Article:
Why is detour one way?

I had the misfortune to have to travel to Big White this week.

I timed my trip around the info on Castanet, which said the repair work on Highway 33 was between 8:45 a.m. and noon. I set off at 1:45 p.m. only to stop 10 minutes later about 200 metres from the Goudie Road detour.

Obviously, they hadn't finished.

While I patiently waited for over 20 minutes, I noted that at random times a stray car or a bunch of oncoming cars would come past, and I wondered what the hold up was. 

Goudie Road has two lanes with a yellow painted centre line and yet, for some reason, someone decided to make the entire length of road into a one-way detour route and impose alternating traffic restrictions, resulting in long lineups with wait times of over 30 minutes. 

Goudie Road is 99.9 per cent unaffected by flooding, with only a very small section, about 100-150 feet, that has been affected and temporarily repaired.

This section has a restricted width, which is totally understandable. But, why is the detour the entire length of Goudie Road? For the sake of two more flaggers, one placed either side of this road restriction where it narrows to a single lane, there would not be 30-minute-plus waits while the convoy of detoured vehicles traverses the entire length before traffic held up on the highway is allowed to make its way.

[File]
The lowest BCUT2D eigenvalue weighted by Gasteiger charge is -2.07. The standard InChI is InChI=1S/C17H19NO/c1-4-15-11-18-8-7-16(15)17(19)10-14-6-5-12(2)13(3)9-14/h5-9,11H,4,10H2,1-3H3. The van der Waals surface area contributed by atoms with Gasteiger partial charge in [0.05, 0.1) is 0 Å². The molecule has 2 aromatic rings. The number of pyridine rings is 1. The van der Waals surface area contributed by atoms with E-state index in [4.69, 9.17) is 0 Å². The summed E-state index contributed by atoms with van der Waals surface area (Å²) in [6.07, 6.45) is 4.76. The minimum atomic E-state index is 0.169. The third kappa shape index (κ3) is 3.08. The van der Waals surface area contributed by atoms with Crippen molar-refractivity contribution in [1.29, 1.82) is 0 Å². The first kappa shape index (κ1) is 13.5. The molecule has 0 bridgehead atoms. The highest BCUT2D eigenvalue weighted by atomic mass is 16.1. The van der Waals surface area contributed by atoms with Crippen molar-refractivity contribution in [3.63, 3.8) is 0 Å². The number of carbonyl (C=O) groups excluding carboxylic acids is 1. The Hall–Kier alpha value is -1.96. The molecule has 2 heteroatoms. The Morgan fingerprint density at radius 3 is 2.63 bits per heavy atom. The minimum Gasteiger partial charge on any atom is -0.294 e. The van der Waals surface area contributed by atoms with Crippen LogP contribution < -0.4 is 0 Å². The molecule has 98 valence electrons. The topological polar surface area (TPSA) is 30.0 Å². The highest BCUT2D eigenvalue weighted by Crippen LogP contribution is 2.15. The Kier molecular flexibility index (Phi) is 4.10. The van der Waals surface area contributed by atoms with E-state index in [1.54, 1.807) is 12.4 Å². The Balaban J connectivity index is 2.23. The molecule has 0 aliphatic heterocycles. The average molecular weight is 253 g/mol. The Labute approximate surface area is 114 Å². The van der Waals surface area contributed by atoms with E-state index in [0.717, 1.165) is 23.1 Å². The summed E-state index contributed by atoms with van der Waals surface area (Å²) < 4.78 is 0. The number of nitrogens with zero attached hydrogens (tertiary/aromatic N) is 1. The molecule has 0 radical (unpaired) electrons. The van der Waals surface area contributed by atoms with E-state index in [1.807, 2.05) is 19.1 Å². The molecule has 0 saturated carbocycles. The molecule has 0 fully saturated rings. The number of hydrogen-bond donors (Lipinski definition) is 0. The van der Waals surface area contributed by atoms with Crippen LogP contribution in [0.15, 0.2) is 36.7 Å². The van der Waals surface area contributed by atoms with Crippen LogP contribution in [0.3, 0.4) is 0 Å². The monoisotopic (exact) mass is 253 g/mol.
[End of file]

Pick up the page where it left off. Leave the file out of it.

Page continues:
These waits are made even longer when a fully loaded semi has to wind its way up and down the hills with a queue of cars behind it, and yet there is a completely empty oncoming lane that isn't being utilized to get people on their way.

When Goudie Road isn't a detour route, it is a two-lane road, so why make it into a single lane and inconvenience hundreds of commuters?

John Staring

More Letters to the editor

Recent Trending



The opinions expressed here are strictly those of the author. Castanet does not in any way warrant the information presented.

Visit our discussion forum
for these and other issues.

Previous Stories